Don't Turn Away From the World's Most Violent Region
29 Aug 2011
Even though the era of civil conflict in Central America is over, the region has the highest murder rate in the world: 44 per 100,000 people, 11 times the worldwide average of four per 100,000. This means more than 18,000 homicides in 2010 and 79,000 in the past six years.
The late 1990s saw new democratic consolidation and economic growth in Central America, with admittedly mixed results. But the absence of outright war failed to bring peace, and sustained global efforts are now essential if we are to prevent the region’s already grave security crisis from worsening.
Citizens feel unsafe on the streets, and even in their own homes. For their part, governments have to tackle the threat of drug-trafficking, kidnapping, organised crime, gangs, arms-dealing, and human-trafficking.
Direct costs include loss of life, disability, and the illicit trade that results from crimes against property. Huge social inequality and under-employment among younger citizens form the backdrop for this insecurity, which goes beyond the domain of the war against drugs.
Insecurity exacts a grimly quantifiable toll on both GDP and human development, thwarting the capacity both of individuals and of whole societies to fulfil their potential in this ever more global economy.
The most vulnerable people in any country, of course, bear a disproportionate share of this cost, which also directly impacts national budgets. In 2006, violence cost the region roughly 7.7 percent of total economic output, or about US $6.5 billion, according to the World Bank.
And the costs are rising. In 2010, Central American governments spent some $4 billion in security and justice, a 60 percent increase over four years, according to the United Nations Development Programme (UNDP), where I serve as Director for Latin America & the Caribbean. For countries with a small income-generation capacity, this represents a considerable proportion of their resources—greater, in fact, than what they receive in international aid.
Spending on security won’t help if it comes at the expense of education or social welfare—quite the opposite, and violence will simply worse. Reducing crime and promoting security requires strengthening the technical and institutional capacities of governments towards “smart” strategies of citizen security. These include preventive and coercive actions, enhancing police services, combating corruption, reforming the justice and correctional systems, and promoting a more inclusive economy and society, especially for young people.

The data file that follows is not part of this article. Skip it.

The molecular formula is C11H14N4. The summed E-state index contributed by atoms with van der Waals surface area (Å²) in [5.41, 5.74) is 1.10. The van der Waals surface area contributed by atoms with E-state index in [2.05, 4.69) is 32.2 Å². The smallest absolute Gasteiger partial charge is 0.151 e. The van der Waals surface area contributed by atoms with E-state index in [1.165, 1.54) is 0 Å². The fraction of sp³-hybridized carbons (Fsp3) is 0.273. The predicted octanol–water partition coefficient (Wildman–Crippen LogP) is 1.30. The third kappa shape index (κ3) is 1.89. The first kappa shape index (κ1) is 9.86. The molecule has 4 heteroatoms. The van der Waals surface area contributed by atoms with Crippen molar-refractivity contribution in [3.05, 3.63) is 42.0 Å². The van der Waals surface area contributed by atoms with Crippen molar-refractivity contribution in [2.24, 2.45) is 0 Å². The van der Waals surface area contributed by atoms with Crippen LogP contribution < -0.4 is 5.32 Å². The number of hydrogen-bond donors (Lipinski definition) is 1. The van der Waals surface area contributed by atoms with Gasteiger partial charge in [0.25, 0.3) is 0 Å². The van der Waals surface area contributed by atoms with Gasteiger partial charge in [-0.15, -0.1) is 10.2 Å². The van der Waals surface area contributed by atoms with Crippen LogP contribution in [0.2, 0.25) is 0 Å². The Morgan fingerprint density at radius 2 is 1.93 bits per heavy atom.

Measures recently adopted by some Central American countries to raise taxes and generate resources, both for social investment and for security, constitute steps in the right direction.
UNDP has been working closely with several Central American countries to advance national policies on security matters with commitments that go beyond a single presidential mandate and involve the participation of all sectors of society as well as neighbouring countries and allies.
The International Conference in Support for the Central America Security Strategy, held in Guatemala late last month, also marked a step forward. Nine heads of state from the region came to the conference with one shared message: While security is, above all, a regional responsibility, international cooperation and support are essential. Also at the conference, Secretary of State Hillary Clinton committed almost $300 million in funding for “Central American-led efforts to address deteriorating citizen security.”
Reducing insecurity in Central America is possible, but it will require political commitment and resources from inside and outside the region. In our increasingly interconnected world, the worsening violence in Central America should alarm us all.
Heraldo Muñoz, a former president of the UN Security Council, serves as UN Assistant Secretary-General and UN Development Programme Director for Latin America and the Caribbean.
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